End panel 26 is also generally rectangular in shape. End panel 26 may include optional cut-out 44. Said cut-out 44 may be a hand-hold vent or other type structure. The length of the end panel 26 measured along fold line 25 is substantially equal to the width of the bottom panel 22 measured along the same fold line.

Attached to the end panel 26 is a first corner assembly panel 36. The first corner assembly panel 36 is connected to the end panel 26 along a fold line 35. Connected to the first corner assembly panel 36 opposite said end panel 26 is a second corner assembly panel 38. The second corner assembly panel 38 is attached with the first corner assembly panel 36 along a fold line 37. The third corner assembly panel 40 is attached to the second corner assembly panel 38 along a fold line 39. A fourth corner assembly panel 42 is connected with the third corner assembly panel along a fold line 41.

As formed the first corner assembly panel 36, second corner assembly panel 38, third corner assembly panel 40 and fourth corner assembly panel 42 lie adjacent to, but are not connected with, side panel 24 and a portion of top panel 28. The fourth corner assembly panel may include another cut-out 46 which is substantially U-shaped and formed in an edge of the fourth corner assembly panel opposite said fold line 41.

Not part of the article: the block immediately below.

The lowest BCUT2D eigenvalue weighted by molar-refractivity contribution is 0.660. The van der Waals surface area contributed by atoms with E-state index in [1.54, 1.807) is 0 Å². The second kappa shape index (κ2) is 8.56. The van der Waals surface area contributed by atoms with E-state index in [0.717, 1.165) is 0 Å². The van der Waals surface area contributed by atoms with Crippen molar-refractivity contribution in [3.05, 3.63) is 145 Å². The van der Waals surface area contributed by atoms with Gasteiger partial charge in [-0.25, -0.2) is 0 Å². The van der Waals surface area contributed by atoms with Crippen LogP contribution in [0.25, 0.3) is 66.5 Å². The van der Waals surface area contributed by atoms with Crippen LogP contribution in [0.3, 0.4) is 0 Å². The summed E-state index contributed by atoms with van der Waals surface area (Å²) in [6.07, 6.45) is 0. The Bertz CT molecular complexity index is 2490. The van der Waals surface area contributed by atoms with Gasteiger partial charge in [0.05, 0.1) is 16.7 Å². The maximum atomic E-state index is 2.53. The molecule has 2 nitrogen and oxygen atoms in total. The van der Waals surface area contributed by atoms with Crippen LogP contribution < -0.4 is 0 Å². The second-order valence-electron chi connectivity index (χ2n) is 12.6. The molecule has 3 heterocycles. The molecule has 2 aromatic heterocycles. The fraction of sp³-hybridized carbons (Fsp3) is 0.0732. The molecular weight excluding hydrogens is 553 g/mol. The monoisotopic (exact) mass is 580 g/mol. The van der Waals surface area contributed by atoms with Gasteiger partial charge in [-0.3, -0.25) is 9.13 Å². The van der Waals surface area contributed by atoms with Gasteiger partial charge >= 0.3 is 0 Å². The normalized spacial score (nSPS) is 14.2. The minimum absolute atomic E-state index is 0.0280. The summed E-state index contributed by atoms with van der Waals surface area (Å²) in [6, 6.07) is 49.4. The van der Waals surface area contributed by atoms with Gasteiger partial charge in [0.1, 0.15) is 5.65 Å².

In order to further illustrate the various aspects about the embodiments, FIGS. 2 through 8, depicted the blank 20 being erected into container 50. It will be understood that mechanical box erecting equipment may be used in the erection of the container 50. However, another aspect is that this container may be hand erected at a packaging facility or the like.

With specific reference to FIGS. 2 and 3, the first corner assembly 36, second corner assembly 38, third corner assembly 40 and fourth corner assembly 42 are folded upward approximately 90 degrees along a fold line 35. Subsequently the end panel 26 may be folded inwardly approximately 90 degrees along a fold line 25. Subsequently side panels 24 and top panels 28 are folded inwardly along a fold line 23. As best seen in FIG. 3, this relationship substantially forms the general container shape. As can be seen, one corner assembly panel associated with one end panel 26 lie adjacent to side panel 24. The opposite corner assembly panel like adjacent to first corner assembly panel, as illustrated in FIG. 3.